[OT] LaTeX/TeX (was: Who has not job?)
Cees de Groot
cg at cdegroot.com
Thu Apr 18 20:38:15 UTC 2002
Stephen Pair <spair at advantive.com> said:
>[...] I looked at the linux documentation project and they seem
>to use a thing called DocBook, which appears to be an SGML (and XML)
>grammer for writing documents.
As probably the person most guilty of inflicting DocBook on the Linux
community, I must say it is a great format :-).
.texinfo is another nice format, it'll generate acceptable HTML, and from TeX
you'll get mostly anywhere (PDF, PS). It's easy to learn but very restricted
(because it is oriented towards plain ASCII output - no graphics etcetera).
LaTeX still is cool, generates top-notch hardcopy, and - in contrast with
DocBook and .texinfo - does not restrict you in any way. LaTeX2HTML conversion
is quite OK, and because it's so old it is blazingly fast on modern machines.
If I were to write end-user documentation, I'd use DocBook - XML and SGML
tools are more generic than TeXinfo tools, and therefore it's more mendable
to scripts etcetera. DocBook lets everyone easily reuse your texts inside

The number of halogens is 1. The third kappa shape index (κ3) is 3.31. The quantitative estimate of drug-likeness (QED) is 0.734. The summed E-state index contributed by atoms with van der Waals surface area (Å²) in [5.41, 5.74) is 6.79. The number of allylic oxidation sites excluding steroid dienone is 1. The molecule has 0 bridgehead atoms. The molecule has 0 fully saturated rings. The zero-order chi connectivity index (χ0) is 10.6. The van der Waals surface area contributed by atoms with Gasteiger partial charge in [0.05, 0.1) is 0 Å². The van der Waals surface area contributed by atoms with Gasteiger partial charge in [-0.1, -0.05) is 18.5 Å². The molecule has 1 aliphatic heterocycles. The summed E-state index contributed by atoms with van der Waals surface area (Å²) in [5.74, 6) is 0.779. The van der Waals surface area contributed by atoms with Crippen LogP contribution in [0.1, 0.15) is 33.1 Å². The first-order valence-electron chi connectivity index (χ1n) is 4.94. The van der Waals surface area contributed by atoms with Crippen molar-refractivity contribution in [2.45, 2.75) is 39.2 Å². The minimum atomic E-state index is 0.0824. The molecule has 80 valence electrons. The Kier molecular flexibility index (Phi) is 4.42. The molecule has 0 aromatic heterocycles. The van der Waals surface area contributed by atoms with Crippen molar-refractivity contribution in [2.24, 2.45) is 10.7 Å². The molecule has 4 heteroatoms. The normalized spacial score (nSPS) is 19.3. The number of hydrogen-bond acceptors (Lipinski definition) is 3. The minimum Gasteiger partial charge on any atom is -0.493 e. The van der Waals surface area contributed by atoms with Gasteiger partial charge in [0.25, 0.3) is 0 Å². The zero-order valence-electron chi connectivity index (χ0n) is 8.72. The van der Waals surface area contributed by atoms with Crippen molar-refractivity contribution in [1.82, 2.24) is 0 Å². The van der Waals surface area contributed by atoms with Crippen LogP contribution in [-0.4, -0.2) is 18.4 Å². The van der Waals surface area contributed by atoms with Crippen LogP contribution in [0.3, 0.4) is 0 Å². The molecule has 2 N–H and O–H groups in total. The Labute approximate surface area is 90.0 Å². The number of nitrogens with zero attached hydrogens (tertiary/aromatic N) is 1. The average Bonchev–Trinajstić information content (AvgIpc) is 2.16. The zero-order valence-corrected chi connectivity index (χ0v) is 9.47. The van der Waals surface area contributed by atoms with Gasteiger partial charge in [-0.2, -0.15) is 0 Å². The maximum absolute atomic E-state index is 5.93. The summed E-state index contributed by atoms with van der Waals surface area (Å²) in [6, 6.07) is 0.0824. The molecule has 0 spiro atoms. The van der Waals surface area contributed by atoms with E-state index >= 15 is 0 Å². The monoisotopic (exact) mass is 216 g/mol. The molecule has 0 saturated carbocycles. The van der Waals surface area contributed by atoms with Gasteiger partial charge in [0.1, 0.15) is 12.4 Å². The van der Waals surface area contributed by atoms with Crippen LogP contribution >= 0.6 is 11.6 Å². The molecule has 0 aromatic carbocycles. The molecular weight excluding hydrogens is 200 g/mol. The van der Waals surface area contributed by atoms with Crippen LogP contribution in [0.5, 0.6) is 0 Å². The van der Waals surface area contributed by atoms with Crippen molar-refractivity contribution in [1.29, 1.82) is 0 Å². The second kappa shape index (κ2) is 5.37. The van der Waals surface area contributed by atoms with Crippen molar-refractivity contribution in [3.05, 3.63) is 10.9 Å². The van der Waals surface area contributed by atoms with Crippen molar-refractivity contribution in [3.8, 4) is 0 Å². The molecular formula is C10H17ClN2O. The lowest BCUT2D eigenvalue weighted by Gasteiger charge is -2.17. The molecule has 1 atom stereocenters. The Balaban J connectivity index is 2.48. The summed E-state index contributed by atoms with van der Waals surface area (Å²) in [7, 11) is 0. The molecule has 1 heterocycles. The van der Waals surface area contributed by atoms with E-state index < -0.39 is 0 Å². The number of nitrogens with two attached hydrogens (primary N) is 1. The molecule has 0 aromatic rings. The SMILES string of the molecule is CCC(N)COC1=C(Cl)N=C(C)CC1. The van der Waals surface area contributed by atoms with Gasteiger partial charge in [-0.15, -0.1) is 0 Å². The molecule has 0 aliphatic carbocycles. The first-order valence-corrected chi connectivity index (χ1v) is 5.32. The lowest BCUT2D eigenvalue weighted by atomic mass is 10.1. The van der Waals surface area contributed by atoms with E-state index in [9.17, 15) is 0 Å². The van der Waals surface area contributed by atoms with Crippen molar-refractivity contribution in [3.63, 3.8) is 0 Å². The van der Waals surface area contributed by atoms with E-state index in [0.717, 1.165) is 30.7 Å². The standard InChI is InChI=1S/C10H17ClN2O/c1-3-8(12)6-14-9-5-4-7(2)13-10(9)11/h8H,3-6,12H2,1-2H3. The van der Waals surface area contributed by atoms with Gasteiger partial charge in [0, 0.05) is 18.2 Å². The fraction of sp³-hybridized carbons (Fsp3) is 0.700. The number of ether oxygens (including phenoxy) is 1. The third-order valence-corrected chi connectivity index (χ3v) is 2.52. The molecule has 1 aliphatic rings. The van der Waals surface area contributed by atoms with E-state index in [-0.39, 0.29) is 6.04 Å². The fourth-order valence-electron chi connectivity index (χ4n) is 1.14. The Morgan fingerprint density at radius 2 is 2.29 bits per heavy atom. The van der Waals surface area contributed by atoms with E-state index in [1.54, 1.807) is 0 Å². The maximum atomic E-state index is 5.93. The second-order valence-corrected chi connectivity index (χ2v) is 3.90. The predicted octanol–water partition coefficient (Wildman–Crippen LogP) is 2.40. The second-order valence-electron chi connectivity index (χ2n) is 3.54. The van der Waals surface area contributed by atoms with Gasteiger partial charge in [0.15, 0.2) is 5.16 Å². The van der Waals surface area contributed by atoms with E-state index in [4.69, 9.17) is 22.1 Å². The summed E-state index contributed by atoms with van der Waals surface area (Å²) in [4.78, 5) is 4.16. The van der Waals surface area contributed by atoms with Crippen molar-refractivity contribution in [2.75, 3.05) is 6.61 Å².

webpages, anthologies, etcetera. There's a broad toolchain, publishers know
how to handle it, so it'll get you mostly anywhere (even to Word format ;-)).
If I were to write A Book, a really nice thing that I would hope people to
become fond of (like, for instance, I'm fond of Christopher Alexander's
books both for their contents as for the quality of typesetting), I
would choose LaTeX. You can do the basic text entry with (K)LyX, which
is reasonably WYSIWYG. So a book on Squeak I'd probably do in LaTeX
(hmm, anyone got the Metafont definition of the Squeak fonts? :)).
Cees de Groot http://www.cdegroot.com <cg at cdegroot.com>
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